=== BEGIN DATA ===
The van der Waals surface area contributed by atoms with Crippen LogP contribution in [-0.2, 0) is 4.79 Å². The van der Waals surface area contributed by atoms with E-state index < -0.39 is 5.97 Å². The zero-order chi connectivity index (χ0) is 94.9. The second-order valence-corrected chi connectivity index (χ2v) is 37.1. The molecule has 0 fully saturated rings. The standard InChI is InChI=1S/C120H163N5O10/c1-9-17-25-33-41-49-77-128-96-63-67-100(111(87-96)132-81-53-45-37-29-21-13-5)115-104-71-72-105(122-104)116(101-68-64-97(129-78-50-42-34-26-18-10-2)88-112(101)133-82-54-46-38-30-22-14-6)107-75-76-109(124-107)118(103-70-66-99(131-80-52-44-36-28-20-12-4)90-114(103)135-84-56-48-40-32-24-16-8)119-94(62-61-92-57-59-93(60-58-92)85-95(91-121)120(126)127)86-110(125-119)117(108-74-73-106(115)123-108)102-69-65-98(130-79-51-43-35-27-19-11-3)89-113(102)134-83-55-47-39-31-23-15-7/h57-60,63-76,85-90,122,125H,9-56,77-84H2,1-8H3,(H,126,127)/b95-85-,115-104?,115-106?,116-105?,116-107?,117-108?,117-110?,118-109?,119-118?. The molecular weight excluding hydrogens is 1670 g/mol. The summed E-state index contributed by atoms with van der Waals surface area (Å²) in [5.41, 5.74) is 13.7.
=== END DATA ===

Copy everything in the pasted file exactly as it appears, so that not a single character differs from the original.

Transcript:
The van der Waals surface area contributed by atoms with Crippen LogP contribution in [-0.2, 0) is 4.79 Å². The van der Waals surface area contributed by atoms with E-state index < -0.39 is 5.97 Å². The zero-order chi connectivity index (χ0) is 94.9. The second-order valence-corrected chi connectivity index (χ2v) is 37.1. The molecule has 0 fully saturated rings. The standard InChI is InChI=1S/C120H163N5O10/c1-9-17-25-33-41-49-77-128-96-63-67-100(111(87-96)132-81-53-45-37-29-21-13-5)115-104-71-72-105(122-104)116(101-68-64-97(129-78-50-42-34-26-18-10-2)88-112(101)133-82-54-46-38-30-22-14-6)107-75-76-109(124-107)118(103-70-66-99(131-80-52-44-36-28-20-12-4)90-114(103)135-84-56-48-40-32-24-16-8)119-94(62-61-92-57-59-93(60-58-92)85-95(91-121)120(126)127)86-110(125-119)117(108-74-73-106(115)123-108)102-69-65-98(130-79-51-43-35-27-19-11-3)89-113(102)134-83-55-47-39-31-23-15-7/h57-60,63-76,85-90,122,125H,9-56,77-84H2,1-8H3,(H,126,127)/b95-85-,115-104?,115-106?,116-105?,116-107?,117-108?,117-110?,118-109?,119-118?. The molecular weight excluding hydrogens is 1670 g/mol. The summed E-state index contributed by atoms with van der Waals surface area (Å²) in [5.41, 5.74) is 13.7.